Senate Intel members hold impromptu meeting with deputy AG

The leaders of the Senate Intelligence Committee meeting on Thursday abruptly stepped out of a long-scheduled hearing on worldwide threats for a previously-undisclosed meeting with Deputy Attorney General Rod Rosenstein. 

The two lawmakers said that they had requested the meeting prior to President Trump's shocking decision to fire former FBI director James B. Comey on Tuesday — a move that came after a recommendation by Rosenstein, though Trump on Thursday said he was going to fire Comey regardless.

 

Rosenstein did not discuss his role in Comey's dismissal, according to chair Richard BurrRichard Mauze BurrTrump: Why isn't Senate looking into 'Fake News Networks'? Overnight Cybersecurity: Equifax security employee left after breach | Lawmakers float bill to reform warrantless surveillance | Intel leaders keeping collusion probe open Special counsel looking into dossier as part of Russia probe: report MORE (R-N.C.), although ranking member Mark WarnerMark Robert WarnerTrump: Why isn't Senate looking into 'Fake News Networks'? 5 takeaways from Senate Russian meddling presser Trump: 'America is truly a nation in mourning' MORE (D-Va.) said he raised the director's ouster as evidence of the need for a special prosecutor.  

The decision to appoint a special prosecutor to the FBI's investigation into Russian interference in the election rests with Rosenstein. Attorney General Jeff SessionsJefferson (Jeff) Beauregard SessionsIntel leaders: Collusion still open part of investigation Republicans jockey for position on immigration Biden to Alabama: No more extremist senators MORE has recused himself from the case. 

Instead, the two lawmakers worked with Rosenstein to coordinate their concurrent investigation into Russian interference in the election. Congressional probes typically seek to avoid interfering with any Justice Department investigations that cover the same ground. 

"We felt that there was a great need to set up a process for deconfliction, so when we had witnesses we needed to talk to, we made sure we weren't stepping on top of [the active investigation]," Burr said.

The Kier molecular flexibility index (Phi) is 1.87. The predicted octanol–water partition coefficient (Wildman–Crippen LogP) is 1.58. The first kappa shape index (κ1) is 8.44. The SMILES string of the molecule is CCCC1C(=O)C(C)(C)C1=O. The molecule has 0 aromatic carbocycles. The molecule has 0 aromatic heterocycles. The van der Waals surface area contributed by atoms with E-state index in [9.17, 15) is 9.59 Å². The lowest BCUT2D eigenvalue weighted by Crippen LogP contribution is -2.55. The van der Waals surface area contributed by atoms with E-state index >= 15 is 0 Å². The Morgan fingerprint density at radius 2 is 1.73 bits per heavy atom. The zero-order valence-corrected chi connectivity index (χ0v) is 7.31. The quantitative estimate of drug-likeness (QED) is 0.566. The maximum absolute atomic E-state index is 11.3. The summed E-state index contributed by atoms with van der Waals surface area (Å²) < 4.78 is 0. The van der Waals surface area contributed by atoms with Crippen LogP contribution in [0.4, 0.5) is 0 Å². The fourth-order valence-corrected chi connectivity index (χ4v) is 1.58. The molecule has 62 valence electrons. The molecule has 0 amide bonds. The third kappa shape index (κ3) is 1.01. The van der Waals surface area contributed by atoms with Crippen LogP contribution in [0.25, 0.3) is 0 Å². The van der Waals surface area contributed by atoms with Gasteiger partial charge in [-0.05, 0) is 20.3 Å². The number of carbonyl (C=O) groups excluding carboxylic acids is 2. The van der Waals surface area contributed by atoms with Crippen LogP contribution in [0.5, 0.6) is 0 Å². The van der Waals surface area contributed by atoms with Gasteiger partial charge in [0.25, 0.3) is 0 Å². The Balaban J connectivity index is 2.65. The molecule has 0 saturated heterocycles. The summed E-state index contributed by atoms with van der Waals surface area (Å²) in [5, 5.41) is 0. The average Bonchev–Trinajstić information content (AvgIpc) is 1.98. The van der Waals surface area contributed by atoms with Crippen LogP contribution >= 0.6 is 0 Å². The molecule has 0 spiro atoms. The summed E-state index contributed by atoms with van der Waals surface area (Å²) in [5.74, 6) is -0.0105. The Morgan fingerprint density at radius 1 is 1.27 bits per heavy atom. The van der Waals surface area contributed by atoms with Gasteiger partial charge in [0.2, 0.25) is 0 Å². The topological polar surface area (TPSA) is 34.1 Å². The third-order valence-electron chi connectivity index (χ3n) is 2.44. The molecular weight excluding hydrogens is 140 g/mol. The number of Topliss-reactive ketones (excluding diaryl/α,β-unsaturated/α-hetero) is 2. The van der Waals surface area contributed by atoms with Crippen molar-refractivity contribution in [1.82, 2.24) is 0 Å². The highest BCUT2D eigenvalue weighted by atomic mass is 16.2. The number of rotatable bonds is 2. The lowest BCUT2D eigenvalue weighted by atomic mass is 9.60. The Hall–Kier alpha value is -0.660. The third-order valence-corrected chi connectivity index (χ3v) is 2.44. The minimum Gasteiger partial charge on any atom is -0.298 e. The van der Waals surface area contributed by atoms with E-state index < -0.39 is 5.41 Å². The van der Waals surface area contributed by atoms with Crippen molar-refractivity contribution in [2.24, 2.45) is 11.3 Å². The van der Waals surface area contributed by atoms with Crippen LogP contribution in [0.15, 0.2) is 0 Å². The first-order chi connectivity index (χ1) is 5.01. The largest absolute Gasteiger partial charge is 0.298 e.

The committee on Wednesday issued a subpoena for documents from former national security advisor Michael Flynn. 

Both Burr and Warner called the meeting successful in its stated objective, although Warner added that he still felt concerns over Rosenstein's role in Comey's departure. 

"I expressed — and this is where the chairman and I disagree — the need for this narrowly-tailed independent counsel. He took it under advisement," Warner said. 

U.S. Attorney Dana Boente was also  present for the meeting. 

The surprise meeting caused an uproar Thursday morning when Rosenstein was seen walking into the committee's meeting space just moments before Burr unexpectedly handed off the gavel to Sen. Tom CottonTom CottonHouse bill set to reignite debate on warrantless surveillance Republicans jockey for position on immigration The Hill's 12:30 Report MORE (R-Ark.). 

He and Warner had a meeting "we can't push off," he told the panel, which included FBI acting director Andrew McCabe. 

"The inmates are running the asylum!" crowed Cotton, taking the gavel as Burr and Warner slipped out of the back of the hearing room. 

McCabe was providing testimony in lieu of Comey and had faced pointed questions from Democrats on the White House's level of involvement in the Russia investigation. 

Justice Department spokesman Sarah Flores confirmed that the meeting was requested by the committee chairman "long before events of this week," calling the meeting. 

"Nothing unusual," she said. 

- This story was updated at 1:33 p.m.